In Indonesia, over the 8-years period (2003–2011) urea and phosphorus (15.5 kg palm−1 and 4.8 kg palm−1, respectively), representing 7.5 kg palm−1 of N and 2.6 kg palm−1 of P2O5, were applied much more abundantly than in Nigeria (in comparison with the K2Mg2 treatment; i.e., the highest fertilization level for the Nigerian experiment), where all palms received similar N and P fertilization. However, the applied quantities of muriate of potash and magnesium fertilizers (15.05 kg palm−1 and 7.2 kg palm−1, respectively), representing 11.2 kg palm−1 of K2O and 1.7 kg palm−1 of MgO in Indonesia were similar to the quantities applied in the K2Mg2 treatment in Nigeria (10.8 kg palm−1 of K2O and 2.0 kg palm−1 of MgO) which we use here to compare with the Indonesian experiment. The fertilizer application schemes of the variety trial in Indonesia are presented in Table (ST) 2-B.

2.4 Experimental design

In Nigeria, a factorial split-plot design trial with two factors (mineral nutrition (MN) × genetic material: GM) was set up on 33 ha with oil palms spaced 9 m apart in a staggered, equilateral triangle design, resulting in a planting density of 143 plants ha−1 in 2011 (PIC, 2012). All combinations of three levels of potassium chloride (KCl: 60% K2O) and three levels of kieserite (MgSO4: 27% MgO) were tested, giving a total of nine fertilizer treatments considered as random effects, applied to the four oil palm progenies considered as subplot, making a total of 36 subplots per replicate. The experimental design contained six replicates, giving a total of 216 subplots. However, in the present paper, we only report results on fertilizer treatment K2Mg2. Each subplot area measured ≈ 631 m2. In each subplot, data were collected from three rows of three useful palms. Within each fertilized plot, the palms in each subplot were surrounded by border palms in all directions (45 border palms per fertilizer plot). About 350 additional border palms were planted along the sides of the road to protect the palms under study and their main border palms from attacks by rodents, as the trial is located near a forest. Measurements were taken for five years, from Y3 (2013) to Y7 (2017).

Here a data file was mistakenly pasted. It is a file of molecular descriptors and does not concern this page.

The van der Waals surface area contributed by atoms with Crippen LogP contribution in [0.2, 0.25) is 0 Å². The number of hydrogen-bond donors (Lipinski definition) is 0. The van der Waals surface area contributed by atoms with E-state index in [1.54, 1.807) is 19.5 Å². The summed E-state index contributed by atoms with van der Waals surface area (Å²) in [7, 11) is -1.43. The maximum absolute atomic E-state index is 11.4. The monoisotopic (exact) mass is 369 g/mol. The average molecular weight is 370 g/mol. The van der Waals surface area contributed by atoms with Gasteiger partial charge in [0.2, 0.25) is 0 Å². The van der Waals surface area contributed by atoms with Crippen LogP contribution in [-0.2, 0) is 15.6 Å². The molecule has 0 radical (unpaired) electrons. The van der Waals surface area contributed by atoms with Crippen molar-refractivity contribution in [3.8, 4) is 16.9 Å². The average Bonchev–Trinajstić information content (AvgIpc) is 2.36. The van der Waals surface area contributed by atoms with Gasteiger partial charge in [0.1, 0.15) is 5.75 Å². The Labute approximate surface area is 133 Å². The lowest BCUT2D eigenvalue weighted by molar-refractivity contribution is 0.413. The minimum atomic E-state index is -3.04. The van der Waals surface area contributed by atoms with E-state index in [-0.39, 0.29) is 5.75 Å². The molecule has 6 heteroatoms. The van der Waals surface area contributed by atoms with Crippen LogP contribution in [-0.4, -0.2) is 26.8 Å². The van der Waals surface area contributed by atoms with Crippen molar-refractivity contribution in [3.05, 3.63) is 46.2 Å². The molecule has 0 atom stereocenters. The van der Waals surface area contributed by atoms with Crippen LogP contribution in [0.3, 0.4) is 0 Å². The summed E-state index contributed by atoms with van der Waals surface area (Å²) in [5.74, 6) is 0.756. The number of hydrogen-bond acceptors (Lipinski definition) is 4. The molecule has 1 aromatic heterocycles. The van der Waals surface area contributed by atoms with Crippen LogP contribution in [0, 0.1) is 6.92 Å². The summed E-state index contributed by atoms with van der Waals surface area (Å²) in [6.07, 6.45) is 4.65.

The experiment in Indonesia is a variety trial planted in 2004 with 25 oil palm progenies, composing a nearly complete factorial design (5 × 5 balanced lattice) with 6 replicates; each subplot contained 16 palms (4 rows × 4 palms). Palms were spaced 9 m apart in a staggered, equilateral triangle design, resulting in a planting density of 143 plants ha−1. Measurements were taken for eight years from YAP 3 (2006) until YAP 8 (2011) (Ollivier et al., 2017).